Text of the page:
The mayor is only relevant if people make him relevant. For every time we make a sensation about Rob Ford and his latest scandal, we give him attention that he does not deserve. His election chances were ill-served when social media went quiet, and we are now ill-served by perpetuating stories about how he is a tactless, corrupt, and bigoted embarrassment to the city.
This past fall I was carded by a Toronto police officer near my own neighbourhood. It wasn't my first time. After returning home that day I did some research on the topic of police surveillance and came across Body Worn Cameras (BWC). They would prove that Toronto police disproportionately target minorities and community outrage in the city is justified. The truth is that there is no one-size-fits-all measure that restores public trust in police. But in Toronto, where there is a clear crisis of distrust between minority communities and police, it becomes clear that police officers might have to wear these Body Worn Cameras to regain some of that trust.
I thought former Trinity NDP MP Olivia Chow, would be a formidable challenger to Mayor Rob Ford. But I am starting to have my doubts, as the glow of the brief honeymoon with Chow has dissipated. And Olivia Chow is faltering and fading. Chow's agenda recalls an earlier more left-wing extremist period in Toronto politics. Since the first debate, the indications are even stronger that Ford is cutting into Chow Country. The reasons are obvious.
This is why council is so important. As a unified body it has immense power to shift the agenda of our city. A mayor should technically be able to unite and determine solid goals for Toronto along with a strong policy agenda designed to solve our toughest of challenges. Unfortunately there hasn't been much unity on council and partisan-politics has stifled much progress. The never ending subway vs. LRT debate creating a rift between the downtown core and the suburbs and a lack of true 'big-picture, visionary thinking' has seriously stalled Toronto's ability to capitalize on its unique potential.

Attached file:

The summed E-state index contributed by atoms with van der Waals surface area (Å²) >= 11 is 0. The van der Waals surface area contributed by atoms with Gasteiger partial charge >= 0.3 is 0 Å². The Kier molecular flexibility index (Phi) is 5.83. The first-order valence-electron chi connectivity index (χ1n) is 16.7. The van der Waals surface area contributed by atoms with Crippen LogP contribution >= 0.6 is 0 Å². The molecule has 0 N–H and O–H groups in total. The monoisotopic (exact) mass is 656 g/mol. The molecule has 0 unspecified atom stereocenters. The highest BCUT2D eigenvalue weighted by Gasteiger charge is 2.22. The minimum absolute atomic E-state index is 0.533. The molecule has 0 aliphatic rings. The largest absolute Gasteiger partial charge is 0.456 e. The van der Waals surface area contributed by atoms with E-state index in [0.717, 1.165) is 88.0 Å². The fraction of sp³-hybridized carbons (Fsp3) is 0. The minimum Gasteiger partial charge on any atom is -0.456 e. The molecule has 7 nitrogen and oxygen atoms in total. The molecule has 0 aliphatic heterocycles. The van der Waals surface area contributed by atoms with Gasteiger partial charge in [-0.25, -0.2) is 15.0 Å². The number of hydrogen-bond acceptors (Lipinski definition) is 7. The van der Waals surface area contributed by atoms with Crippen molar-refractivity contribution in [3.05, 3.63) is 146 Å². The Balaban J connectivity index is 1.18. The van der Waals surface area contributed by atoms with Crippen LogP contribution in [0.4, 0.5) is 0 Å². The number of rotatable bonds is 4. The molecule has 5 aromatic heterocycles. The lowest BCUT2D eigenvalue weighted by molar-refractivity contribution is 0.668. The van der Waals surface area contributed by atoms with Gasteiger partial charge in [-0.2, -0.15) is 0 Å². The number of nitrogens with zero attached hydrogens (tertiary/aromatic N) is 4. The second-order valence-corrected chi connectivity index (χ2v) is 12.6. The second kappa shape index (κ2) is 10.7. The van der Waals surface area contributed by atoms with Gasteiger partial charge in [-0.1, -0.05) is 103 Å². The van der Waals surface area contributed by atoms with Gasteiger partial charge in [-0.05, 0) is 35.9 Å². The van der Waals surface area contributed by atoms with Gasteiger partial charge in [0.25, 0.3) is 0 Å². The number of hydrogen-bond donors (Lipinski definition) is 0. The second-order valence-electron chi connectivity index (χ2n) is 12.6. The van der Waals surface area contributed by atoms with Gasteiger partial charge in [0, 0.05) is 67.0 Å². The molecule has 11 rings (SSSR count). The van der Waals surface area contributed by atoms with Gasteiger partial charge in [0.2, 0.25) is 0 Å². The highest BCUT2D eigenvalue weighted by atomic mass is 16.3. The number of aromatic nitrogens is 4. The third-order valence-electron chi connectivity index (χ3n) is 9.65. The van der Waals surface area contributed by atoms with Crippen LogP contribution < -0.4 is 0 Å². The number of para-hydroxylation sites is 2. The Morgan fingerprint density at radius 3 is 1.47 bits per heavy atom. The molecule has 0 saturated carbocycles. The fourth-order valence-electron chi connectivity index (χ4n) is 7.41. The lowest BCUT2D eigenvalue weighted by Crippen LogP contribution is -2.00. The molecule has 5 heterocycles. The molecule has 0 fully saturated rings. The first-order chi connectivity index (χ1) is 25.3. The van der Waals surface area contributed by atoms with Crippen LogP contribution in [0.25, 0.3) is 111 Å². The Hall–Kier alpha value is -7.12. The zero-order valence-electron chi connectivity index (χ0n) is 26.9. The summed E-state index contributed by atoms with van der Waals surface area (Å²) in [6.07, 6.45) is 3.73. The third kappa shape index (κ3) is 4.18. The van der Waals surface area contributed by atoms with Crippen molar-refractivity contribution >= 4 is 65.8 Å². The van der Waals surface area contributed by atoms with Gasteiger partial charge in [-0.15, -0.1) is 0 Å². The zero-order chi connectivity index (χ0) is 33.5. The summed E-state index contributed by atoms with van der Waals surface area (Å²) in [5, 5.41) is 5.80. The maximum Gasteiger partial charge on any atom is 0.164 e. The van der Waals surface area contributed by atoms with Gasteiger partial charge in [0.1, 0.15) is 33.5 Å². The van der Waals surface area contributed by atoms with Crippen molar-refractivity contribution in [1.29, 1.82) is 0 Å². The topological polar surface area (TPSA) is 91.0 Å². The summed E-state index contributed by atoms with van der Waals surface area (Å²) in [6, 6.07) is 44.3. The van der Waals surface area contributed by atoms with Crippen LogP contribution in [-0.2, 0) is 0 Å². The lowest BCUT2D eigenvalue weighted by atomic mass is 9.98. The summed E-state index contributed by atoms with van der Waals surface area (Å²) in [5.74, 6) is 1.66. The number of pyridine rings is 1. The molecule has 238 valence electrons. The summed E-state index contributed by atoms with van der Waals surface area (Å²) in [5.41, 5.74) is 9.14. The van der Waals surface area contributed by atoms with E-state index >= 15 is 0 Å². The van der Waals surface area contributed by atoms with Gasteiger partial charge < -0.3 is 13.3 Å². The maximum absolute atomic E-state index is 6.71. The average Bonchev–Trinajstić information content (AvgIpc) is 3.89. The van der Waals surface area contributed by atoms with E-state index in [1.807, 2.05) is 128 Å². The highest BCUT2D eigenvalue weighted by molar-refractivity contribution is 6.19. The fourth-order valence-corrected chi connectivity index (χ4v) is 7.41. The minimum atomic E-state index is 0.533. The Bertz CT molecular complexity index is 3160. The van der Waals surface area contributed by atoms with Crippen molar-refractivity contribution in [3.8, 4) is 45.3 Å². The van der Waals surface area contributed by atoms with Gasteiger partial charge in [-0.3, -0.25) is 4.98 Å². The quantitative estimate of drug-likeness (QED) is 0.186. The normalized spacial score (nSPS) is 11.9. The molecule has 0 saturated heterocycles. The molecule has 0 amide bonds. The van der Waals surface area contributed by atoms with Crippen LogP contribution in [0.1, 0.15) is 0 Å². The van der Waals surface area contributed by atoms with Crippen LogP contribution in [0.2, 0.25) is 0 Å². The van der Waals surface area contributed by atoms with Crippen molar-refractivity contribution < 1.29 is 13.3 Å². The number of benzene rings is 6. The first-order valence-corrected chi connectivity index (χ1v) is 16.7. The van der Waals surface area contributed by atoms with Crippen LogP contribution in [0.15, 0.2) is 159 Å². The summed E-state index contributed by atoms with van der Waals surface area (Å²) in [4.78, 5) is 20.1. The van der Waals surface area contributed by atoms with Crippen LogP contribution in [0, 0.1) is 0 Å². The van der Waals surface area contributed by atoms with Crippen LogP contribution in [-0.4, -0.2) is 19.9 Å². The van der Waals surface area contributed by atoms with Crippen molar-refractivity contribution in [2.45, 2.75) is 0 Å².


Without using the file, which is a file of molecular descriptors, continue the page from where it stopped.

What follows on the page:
Could you envision Toronto City Council changing the name of Yonge Street to 1 Street? Well, this is what the TTC is doing to our subway lines. Subway lines are underground routes for trains carrying people just like streets are routes for cars or bikes or buses carrying people. Main route names are rarely if ever changed because of their history and because it would cause major confusion.
One of the corollaries of our governing WASP culture is a loathing of animal appetites, an emphasis on self-control at the expense of, well, everything. Which is why it's great to see Rob Ford pour beer, crack cocaine and oral sex all over this carefully built myth of false gentility that means "Canada" to the outside world.
As Ford continues to bumble forward, few people in Toronto actually want it to stop -- gleefully salivating over the impending destruction of Canada's most famous man. That's the real embarrassment; Ford opponents can't stop watching and gloating even though it might be the only way to avoid "Ford more years."